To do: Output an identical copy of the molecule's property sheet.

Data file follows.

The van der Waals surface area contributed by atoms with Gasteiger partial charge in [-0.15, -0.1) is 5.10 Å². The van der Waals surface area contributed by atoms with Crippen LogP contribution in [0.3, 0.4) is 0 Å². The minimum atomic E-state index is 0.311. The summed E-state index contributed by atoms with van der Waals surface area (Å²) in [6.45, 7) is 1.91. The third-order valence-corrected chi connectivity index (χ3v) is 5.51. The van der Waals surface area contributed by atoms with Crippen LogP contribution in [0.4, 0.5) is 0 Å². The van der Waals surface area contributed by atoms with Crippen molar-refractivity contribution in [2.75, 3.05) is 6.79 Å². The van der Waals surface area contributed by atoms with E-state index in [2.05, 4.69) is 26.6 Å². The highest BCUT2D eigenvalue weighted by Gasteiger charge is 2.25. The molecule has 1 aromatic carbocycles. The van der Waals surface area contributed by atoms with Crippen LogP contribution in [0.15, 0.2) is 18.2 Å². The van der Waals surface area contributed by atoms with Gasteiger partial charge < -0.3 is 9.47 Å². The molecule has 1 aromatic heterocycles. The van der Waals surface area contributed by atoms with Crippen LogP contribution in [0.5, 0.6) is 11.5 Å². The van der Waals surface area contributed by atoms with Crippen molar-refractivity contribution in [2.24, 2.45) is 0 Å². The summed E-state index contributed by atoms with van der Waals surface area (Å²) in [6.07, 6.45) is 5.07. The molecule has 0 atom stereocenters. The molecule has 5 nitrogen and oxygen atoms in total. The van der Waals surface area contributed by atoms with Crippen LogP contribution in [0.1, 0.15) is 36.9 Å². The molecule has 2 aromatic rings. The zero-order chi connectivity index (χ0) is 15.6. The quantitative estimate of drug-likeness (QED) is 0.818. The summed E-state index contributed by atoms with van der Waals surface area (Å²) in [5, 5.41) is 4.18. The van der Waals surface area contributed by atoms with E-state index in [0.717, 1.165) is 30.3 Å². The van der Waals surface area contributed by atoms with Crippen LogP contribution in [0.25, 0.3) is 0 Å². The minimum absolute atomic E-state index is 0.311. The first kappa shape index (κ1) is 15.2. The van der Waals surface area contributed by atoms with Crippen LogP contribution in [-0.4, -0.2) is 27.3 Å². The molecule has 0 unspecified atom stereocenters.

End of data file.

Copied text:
The van der Waals surface area contributed by atoms with Gasteiger partial charge in [-0.15, -0.1) is 5.10 Å². The van der Waals surface area contributed by atoms with Crippen LogP contribution in [0.3, 0.4) is 0 Å². The minimum atomic E-state index is 0.311. The summed E-state index contributed by atoms with van der Waals surface area (Å²) in [6.45, 7) is 1.91. The third-order valence-corrected chi connectivity index (χ3v) is 5.51. The van der Waals surface area contributed by atoms with Crippen LogP contribution in [0.4, 0.5) is 0 Å². The van der Waals surface area contributed by atoms with Crippen molar-refractivity contribution in [2.75, 3.05) is 6.79 Å². The van der Waals surface area contributed by atoms with E-state index in [2.05, 4.69) is 26.6 Å². The highest BCUT2D eigenvalue weighted by Gasteiger charge is 2.25. The molecule has 1 aromatic carbocycles. The van der Waals surface area contributed by atoms with Crippen LogP contribution in [0.15, 0.2) is 18.2 Å². The van der Waals surface area contributed by atoms with Gasteiger partial charge < -0.3 is 9.47 Å². The molecule has 1 aromatic heterocycles. The van der Waals surface area contributed by atoms with Crippen LogP contribution in [0.5, 0.6) is 11.5 Å². The van der Waals surface area contributed by atoms with Crippen molar-refractivity contribution in [2.24, 2.45) is 0 Å². The summed E-state index contributed by atoms with van der Waals surface area (Å²) in [6.07, 6.45) is 5.07. The molecule has 0 atom stereocenters. The molecule has 5 nitrogen and oxygen atoms in total. The van der Waals surface area contributed by atoms with Crippen LogP contribution in [0.1, 0.15) is 36.9 Å². The molecule has 2 aromatic rings. The zero-order chi connectivity index (χ0) is 15.6. The quantitative estimate of drug-likeness (QED) is 0.818. The summed E-state index contributed by atoms with van der Waals surface area (Å²) in [5, 5.41) is 4.18. The van der Waals surface area contributed by atoms with E-state index in [0.717, 1.165) is 30.3 Å². The van der Waals surface area contributed by atoms with Crippen LogP contribution in [0.25, 0.3) is 0 Å². The minimum absolute atomic E-state index is 0.311. The first kappa shape index (κ1) is 15.2. The van der Waals surface area contributed by atoms with Crippen LogP contribution in [-0.4, -0.2) is 27.3 Å². The molecule has 0 unspecified atom stereocenters.